This paper evaluates a UK policy that aimed to improve dietary information provision by introducing nutrition labelling on retailers’ store-brand products. Exploiting the differential timing of the introduction of Front-of-Pack nutrition labels as a quasi-experiment, our findings suggest that labelling led to a reduction in the quantity purchased of labelled store-brand foods, and an improvement in their nutritional composition. More specifically, we find that households reduced the total monthly calories from labelled store-brand foods by 588 kcal, saturated fats by 14g, sugars by 7g, and sodium by 0.8mg.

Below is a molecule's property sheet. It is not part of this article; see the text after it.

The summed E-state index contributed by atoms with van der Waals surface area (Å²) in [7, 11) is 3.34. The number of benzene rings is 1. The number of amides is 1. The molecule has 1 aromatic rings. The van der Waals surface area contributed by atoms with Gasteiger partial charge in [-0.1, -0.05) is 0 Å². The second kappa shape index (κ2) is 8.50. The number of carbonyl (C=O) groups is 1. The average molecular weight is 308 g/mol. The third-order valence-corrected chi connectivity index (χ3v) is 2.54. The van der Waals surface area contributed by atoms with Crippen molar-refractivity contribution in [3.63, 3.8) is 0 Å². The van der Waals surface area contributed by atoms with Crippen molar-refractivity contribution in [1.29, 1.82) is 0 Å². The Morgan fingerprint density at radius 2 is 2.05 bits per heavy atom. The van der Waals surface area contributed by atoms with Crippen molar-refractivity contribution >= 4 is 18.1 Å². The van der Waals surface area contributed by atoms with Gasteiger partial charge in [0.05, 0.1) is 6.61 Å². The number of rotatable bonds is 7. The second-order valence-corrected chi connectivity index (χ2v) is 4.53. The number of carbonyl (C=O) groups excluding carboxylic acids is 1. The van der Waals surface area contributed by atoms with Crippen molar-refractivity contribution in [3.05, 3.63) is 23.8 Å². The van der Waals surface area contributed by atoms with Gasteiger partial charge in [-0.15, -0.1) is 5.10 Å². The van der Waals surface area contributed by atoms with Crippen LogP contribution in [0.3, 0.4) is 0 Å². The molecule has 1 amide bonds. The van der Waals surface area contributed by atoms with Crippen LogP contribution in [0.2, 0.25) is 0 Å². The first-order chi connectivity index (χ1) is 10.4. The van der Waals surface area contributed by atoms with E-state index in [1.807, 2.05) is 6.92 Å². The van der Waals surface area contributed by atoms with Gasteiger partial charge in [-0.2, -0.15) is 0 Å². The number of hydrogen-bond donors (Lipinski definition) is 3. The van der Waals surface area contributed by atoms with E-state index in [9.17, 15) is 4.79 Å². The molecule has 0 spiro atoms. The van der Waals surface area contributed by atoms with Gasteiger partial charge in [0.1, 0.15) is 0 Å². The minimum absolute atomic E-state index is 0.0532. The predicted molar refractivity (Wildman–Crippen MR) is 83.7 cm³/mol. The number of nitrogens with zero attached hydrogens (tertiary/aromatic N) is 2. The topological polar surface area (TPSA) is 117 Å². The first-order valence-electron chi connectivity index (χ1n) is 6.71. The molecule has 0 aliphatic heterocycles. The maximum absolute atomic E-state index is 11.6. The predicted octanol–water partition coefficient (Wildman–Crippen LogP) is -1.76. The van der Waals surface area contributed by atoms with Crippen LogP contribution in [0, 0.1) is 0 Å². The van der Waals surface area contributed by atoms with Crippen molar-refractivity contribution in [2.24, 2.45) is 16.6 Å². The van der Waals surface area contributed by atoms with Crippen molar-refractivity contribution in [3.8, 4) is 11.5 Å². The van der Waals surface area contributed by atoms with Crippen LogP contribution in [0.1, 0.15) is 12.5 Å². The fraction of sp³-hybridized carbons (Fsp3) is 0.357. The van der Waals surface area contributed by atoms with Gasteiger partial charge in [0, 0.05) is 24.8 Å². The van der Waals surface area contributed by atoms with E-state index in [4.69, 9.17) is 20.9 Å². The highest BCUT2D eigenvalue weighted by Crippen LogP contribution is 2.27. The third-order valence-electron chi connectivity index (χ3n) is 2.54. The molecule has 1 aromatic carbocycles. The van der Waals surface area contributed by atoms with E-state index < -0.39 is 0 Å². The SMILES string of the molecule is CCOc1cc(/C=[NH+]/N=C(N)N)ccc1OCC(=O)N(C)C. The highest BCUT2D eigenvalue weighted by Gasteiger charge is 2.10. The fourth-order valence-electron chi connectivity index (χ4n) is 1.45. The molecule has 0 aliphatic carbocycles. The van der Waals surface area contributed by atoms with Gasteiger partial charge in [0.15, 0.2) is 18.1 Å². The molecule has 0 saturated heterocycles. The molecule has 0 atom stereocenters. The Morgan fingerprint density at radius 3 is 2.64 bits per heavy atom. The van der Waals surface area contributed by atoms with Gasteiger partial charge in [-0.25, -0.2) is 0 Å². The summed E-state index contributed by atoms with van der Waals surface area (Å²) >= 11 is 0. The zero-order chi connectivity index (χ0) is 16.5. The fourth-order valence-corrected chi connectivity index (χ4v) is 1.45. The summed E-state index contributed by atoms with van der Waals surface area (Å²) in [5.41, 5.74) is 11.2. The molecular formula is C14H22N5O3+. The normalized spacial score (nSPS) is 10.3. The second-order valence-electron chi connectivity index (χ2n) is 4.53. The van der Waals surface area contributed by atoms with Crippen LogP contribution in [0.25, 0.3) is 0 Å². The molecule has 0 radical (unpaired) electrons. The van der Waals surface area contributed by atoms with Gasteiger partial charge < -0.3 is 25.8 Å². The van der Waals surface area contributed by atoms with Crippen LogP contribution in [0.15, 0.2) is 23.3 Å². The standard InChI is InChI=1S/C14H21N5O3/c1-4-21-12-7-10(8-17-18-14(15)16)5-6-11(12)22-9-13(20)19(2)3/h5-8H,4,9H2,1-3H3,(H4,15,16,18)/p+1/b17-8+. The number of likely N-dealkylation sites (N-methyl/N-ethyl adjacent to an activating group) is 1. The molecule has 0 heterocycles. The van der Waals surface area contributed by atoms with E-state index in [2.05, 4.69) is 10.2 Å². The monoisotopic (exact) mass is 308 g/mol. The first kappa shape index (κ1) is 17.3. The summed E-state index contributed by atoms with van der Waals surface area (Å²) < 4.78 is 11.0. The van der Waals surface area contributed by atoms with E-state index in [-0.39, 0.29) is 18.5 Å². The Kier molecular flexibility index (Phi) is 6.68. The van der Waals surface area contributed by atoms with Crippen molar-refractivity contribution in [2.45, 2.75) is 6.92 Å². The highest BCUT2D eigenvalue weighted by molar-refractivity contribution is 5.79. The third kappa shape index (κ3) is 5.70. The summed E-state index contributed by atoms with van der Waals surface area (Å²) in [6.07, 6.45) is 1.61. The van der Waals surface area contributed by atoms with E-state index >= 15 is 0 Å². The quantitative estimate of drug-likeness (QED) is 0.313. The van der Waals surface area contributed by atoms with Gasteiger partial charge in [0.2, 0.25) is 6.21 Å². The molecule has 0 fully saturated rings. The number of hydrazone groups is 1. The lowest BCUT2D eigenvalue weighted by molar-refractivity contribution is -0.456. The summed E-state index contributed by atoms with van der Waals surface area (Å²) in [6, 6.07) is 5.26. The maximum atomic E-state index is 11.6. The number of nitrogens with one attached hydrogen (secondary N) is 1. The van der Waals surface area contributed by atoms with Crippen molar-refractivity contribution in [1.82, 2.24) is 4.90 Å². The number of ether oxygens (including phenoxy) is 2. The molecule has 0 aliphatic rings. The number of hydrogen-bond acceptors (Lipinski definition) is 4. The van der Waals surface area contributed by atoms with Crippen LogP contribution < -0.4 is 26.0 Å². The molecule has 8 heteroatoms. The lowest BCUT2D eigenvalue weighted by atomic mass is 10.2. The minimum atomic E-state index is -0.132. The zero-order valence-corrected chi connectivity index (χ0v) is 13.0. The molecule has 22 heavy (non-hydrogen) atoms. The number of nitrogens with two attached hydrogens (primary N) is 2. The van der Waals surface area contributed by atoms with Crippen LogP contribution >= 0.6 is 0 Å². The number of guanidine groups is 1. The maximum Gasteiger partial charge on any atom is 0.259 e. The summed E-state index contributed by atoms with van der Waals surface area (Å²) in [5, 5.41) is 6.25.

|Journal||Journal of Health Economics|
|Early online date||24 May 2020|
|Publication status||Published - 1 Jul 2020|
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- Department of Economics - Acting Head of Department
- Centre for Development Studies
- Labour, Education and Health Economics
Person: Research & Teaching